Gumby

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Archive for the category “Photography”

My Image Management Tool – Selection Process (updated)

NOTE:  This was originally written in 2007, and I have not reviewed the tools since then…maybe something I will consider this winter…when things slow down.

In my previous post, I promised to give you the reasons I chose IMatch Image Management tool from Photools.com, so here it is.

To start with, I have thousands of digital photos now, and closing in on 10,000 100,000.  It is nearly impossible to quickly find a photo that I want without spending a LOT of time going through photos.  To help solve this issue, we (and that mean you too) need to create some way to index and search these photos.

Now, I don’t consider myself a professional photographer, so I figured I did not need a “professional photographer version” of image management.  I don’t need (at least this year) some of the more complex workflow and image managment tools that say National Geographic or a studio would have.  I simply want to index and find my photos…today.  So my focus was more on the consumer and prosumer (professional + consumer – really just a hobbiest) software packages.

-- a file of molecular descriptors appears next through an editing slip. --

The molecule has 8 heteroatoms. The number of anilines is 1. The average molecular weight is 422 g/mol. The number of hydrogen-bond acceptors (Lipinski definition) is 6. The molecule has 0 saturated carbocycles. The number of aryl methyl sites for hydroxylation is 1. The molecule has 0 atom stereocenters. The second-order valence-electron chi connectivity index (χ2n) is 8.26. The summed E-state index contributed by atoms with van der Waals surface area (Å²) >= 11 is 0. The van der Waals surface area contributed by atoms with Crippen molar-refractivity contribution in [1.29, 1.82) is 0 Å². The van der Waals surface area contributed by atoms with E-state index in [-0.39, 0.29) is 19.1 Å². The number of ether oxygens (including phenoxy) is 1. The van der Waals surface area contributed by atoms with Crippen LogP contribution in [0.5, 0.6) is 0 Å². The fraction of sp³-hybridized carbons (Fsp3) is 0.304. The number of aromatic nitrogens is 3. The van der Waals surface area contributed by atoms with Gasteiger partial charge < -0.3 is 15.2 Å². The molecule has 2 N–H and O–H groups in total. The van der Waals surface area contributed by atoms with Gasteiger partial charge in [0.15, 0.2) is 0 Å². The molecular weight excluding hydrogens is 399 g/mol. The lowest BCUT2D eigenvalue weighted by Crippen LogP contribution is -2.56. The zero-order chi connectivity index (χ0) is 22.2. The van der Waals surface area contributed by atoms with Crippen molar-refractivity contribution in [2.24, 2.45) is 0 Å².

I looked that the following software packages:

  • Picasa – gooole.com
  • ACDSee – ACD Systems
  • Photoshop Albums – Adobe
  • Nikon Capture – Nikon
  • IMatch – Photools

I briefly used the above software packages and settled on IMatch for the following features:

  • Hierarchical tagging of images – so I create a tag of Sports, then under that tag, I create baseball, soccer, etc.  This has the following benefits:
    • When I tag an item for example with “soccer”, it automatically inherits the parent tag “sports”.  Now, though a single tagging step, my pictures will appear in searches for either sports or soccer, depending on what I am looking for.
    • Most of the other package had a big running list of tags, and finding or collaping the list was difficult.  The Hierarchical list with expansion of the nodes was a big benefit.
  • Ability to easily back and share the IMatch database.  I can copy my IMatch database to my network drive, and my wife can assess that version from her computer.  I get a backup copy and my wife gets a recent version of the database to search for images she wants.